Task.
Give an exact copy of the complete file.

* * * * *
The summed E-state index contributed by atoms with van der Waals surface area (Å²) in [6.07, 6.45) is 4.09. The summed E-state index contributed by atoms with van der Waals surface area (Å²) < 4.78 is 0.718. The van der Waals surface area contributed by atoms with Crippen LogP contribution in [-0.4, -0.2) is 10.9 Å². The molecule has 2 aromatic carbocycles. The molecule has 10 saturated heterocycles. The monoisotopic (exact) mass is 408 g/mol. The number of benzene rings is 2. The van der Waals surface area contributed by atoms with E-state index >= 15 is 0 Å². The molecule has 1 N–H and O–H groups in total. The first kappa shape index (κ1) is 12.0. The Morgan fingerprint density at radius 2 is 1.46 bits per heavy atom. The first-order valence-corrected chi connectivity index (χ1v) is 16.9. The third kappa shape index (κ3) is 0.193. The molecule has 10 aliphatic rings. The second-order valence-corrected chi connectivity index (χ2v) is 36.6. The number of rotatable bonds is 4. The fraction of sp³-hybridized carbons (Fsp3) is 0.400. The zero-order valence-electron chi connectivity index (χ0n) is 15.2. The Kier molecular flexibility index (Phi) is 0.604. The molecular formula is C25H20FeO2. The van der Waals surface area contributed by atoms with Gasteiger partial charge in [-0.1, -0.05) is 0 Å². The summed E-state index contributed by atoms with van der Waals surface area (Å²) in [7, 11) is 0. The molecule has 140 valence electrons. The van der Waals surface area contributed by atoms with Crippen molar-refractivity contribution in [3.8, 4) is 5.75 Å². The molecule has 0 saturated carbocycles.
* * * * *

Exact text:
The summed E-state index contributed by atoms with van der Waals surface area (Å²) in [6.07, 6.45) is 4.09. The summed E-state index contributed by atoms with van der Waals surface area (Å²) < 4.78 is 0.718. The van der Waals surface area contributed by atoms with Crippen LogP contribution in [-0.4, -0.2) is 10.9 Å². The molecule has 2 aromatic carbocycles. The molecule has 10 saturated heterocycles. The monoisotopic (exact) mass is 408 g/mol. The number of benzene rings is 2. The van der Waals surface area contributed by atoms with E-state index >= 15 is 0 Å². The molecule has 1 N–H and O–H groups in total. The first kappa shape index (κ1) is 12.0. The Morgan fingerprint density at radius 2 is 1.46 bits per heavy atom. The first-order valence-corrected chi connectivity index (χ1v) is 16.9. The third kappa shape index (κ3) is 0.193. The molecule has 10 aliphatic rings. The second-order valence-corrected chi connectivity index (χ2v) is 36.6. The number of rotatable bonds is 4. The fraction of sp³-hybridized carbons (Fsp3) is 0.400. The zero-order valence-electron chi connectivity index (χ0n) is 15.2. The Kier molecular flexibility index (Phi) is 0.604. The molecular formula is C25H20FeO2. The van der Waals surface area contributed by atoms with Gasteiger partial charge in [-0.1, -0.05) is 0 Å². The summed E-state index contributed by atoms with van der Waals surface area (Å²) in [7, 11) is 0. The molecule has 140 valence electrons. The van der Waals surface area contributed by atoms with Crippen molar-refractivity contribution in [3.8, 4) is 5.75 Å². The molecule has 0 saturated carbocycles.